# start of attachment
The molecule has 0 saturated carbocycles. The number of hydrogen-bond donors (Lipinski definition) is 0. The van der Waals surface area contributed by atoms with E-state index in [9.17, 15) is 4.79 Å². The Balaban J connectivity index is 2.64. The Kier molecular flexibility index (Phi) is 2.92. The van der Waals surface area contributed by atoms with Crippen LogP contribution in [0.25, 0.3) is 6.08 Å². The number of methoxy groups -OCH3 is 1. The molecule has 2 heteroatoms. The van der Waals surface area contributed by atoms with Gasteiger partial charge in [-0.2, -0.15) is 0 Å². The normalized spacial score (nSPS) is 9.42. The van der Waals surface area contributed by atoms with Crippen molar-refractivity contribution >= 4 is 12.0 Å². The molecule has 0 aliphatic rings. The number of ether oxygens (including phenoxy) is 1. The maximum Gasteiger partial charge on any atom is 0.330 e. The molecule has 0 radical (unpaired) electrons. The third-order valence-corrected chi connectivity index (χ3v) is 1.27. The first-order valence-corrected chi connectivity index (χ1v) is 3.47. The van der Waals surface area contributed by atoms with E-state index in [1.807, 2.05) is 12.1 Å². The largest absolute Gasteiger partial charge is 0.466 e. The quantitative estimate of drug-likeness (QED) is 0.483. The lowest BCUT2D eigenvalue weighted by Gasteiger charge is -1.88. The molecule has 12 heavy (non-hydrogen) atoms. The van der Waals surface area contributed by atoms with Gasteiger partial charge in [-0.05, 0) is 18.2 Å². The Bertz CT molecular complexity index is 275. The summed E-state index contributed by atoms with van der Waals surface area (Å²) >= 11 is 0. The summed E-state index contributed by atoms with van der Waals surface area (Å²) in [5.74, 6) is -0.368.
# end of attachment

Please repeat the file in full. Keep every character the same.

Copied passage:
The molecule has 0 saturated carbocycles. The number of hydrogen-bond donors (Lipinski definition) is 0. The van der Waals surface area contributed by atoms with E-state index in [9.17, 15) is 4.79 Å². The Balaban J connectivity index is 2.64. The Kier molecular flexibility index (Phi) is 2.92. The van der Waals surface area contributed by atoms with Crippen LogP contribution in [0.25, 0.3) is 6.08 Å². The number of methoxy groups -OCH3 is 1. The molecule has 2 heteroatoms. The van der Waals surface area contributed by atoms with Gasteiger partial charge in [-0.2, -0.15) is 0 Å². The normalized spacial score (nSPS) is 9.42. The van der Waals surface area contributed by atoms with Crippen molar-refractivity contribution >= 4 is 12.0 Å². The molecule has 0 aliphatic rings. The number of ether oxygens (including phenoxy) is 1. The maximum Gasteiger partial charge on any atom is 0.330 e. The molecule has 0 radical (unpaired) electrons. The third-order valence-corrected chi connectivity index (χ3v) is 1.27. The first-order valence-corrected chi connectivity index (χ1v) is 3.47. The van der Waals surface area contributed by atoms with E-state index in [1.807, 2.05) is 12.1 Å². The largest absolute Gasteiger partial charge is 0.466 e. The quantitative estimate of drug-likeness (QED) is 0.483. The lowest BCUT2D eigenvalue weighted by Gasteiger charge is -1.88. The molecule has 12 heavy (non-hydrogen) atoms. The van der Waals surface area contributed by atoms with Gasteiger partial charge in [-0.05, 0) is 18.2 Å². The Bertz CT molecular complexity index is 275. The summed E-state index contributed by atoms with van der Waals surface area (Å²) >= 11 is 0. The summed E-state index contributed by atoms with van der Waals surface area (Å²) in [5.74, 6) is -0.368.